Can I sue my ex-manager for giving me a bad reference?

UPDATED: May 23, 2012

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Can I sue my ex-manager for giving me a bad reference?

I’m looking for a new job because my present company is getting low on works.I had this solid interview from a company and they’ve almost offered me a job. They asked for my Passport and every single details to type of the job offer letter. I went through 3 rounds of interviews. Finally they asked for a reference and I gave my present manager’s number knowling that he’s an evil person. But he promised me to give a honest reference which was supposed to be great.After the hiring company called him; they sent me a note which is nothing but a rejection letter.

Asked on May 23, 2012 under Employment Labor Law, Oregon


SJZ, Member, New York Bar / FreeAdvice Contributing Attorney

Answered 10 years ago | Contributor

There is no obligation to provide a reference at all, or a good  reference; the only legal obligation is that if someone provides a reference, it cannot be defamatory. Defamation is the knowing, deliberate, or at least reckless making of untrue statements of fact which damage your reputation. Only untrue factual statements are potentially defamatory: so, for example, claiming you had excessive unauthorized absences when you did not.

However, true facts, even if negative, are not defamation--so, for example, saying that you were absent without persmission, if in fact you were, is not defamation. And opinions are not defamation--so saying you were a bad worker or lazy, which are both statements of opinion, are not defamation.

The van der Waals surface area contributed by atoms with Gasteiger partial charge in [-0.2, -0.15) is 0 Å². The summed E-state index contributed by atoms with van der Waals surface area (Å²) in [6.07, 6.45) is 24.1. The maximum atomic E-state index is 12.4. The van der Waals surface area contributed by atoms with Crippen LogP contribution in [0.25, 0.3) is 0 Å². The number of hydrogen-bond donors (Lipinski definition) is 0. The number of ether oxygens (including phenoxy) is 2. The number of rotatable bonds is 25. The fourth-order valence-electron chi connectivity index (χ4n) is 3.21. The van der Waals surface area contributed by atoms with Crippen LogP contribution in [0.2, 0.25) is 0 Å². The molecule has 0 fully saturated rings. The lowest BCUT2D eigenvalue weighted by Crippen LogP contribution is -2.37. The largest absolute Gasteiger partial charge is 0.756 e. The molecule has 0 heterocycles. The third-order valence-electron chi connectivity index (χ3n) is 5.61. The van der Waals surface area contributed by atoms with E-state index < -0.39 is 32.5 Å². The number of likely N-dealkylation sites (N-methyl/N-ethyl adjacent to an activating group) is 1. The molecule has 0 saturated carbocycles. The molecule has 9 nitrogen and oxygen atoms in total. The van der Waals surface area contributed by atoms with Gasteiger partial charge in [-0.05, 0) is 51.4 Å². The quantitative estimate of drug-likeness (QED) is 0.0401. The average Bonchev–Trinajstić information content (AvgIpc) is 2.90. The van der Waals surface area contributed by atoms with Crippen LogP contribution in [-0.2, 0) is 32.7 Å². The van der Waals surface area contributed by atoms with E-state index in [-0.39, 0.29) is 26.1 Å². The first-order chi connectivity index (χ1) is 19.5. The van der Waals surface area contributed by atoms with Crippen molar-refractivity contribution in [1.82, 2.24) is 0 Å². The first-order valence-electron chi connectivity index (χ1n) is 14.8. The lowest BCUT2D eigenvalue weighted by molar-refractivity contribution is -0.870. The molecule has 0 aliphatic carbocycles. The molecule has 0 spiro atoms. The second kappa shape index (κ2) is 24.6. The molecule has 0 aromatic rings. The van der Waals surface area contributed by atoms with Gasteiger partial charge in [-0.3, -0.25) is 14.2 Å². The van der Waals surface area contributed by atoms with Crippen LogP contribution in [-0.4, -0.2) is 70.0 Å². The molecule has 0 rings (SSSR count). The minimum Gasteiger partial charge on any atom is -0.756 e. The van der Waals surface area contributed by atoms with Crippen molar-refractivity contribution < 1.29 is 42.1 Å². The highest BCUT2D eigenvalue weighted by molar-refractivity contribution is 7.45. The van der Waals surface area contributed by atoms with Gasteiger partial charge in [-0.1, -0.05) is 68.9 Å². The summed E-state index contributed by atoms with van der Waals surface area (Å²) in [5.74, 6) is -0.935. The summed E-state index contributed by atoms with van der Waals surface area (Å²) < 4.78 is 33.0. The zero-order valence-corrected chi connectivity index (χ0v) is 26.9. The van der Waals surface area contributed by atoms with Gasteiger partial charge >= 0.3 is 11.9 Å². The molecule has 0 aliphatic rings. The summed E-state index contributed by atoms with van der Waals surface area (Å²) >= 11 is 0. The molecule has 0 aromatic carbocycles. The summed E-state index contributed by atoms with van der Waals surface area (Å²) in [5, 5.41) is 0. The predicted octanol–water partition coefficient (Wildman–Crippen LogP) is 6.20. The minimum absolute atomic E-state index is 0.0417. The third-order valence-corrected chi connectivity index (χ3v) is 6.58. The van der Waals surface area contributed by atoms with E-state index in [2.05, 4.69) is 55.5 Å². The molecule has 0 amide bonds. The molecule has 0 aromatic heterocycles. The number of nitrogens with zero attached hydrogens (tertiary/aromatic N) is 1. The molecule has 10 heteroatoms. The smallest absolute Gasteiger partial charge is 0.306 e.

If you believe that you were defamed, you may have a cause of action, though if you do not know what was said about you, you will not be able prove or establish your case. If you do not have a cause of action for defamation, you most likely have no legal claim, since as noted, there is no obligation or duty to provide a reference at all, or to make a good reference.

IMPORTANT NOTICE: The Answer(s) provided above are for general information only. The attorney providing the answer was not serving as the attorney for the person submitting the question or in any attorney-client relationship with such person. Laws may vary from state to state, and sometimes change. Tiny variations in the facts, or a fact not set forth in a question, often can change a legal outcome or an attorney's conclusion. Although has verified the attorney was admitted to practice law in at least one jurisdiction, he or she may not be authorized to practice law in the jurisdiction referred to in the question, nor is he or she necessarily experienced in the area of the law involved. Unlike the information in the Answer(s) above, upon which you should NOT rely, for personal advice you can rely upon we suggest you retain an attorney to represent you.

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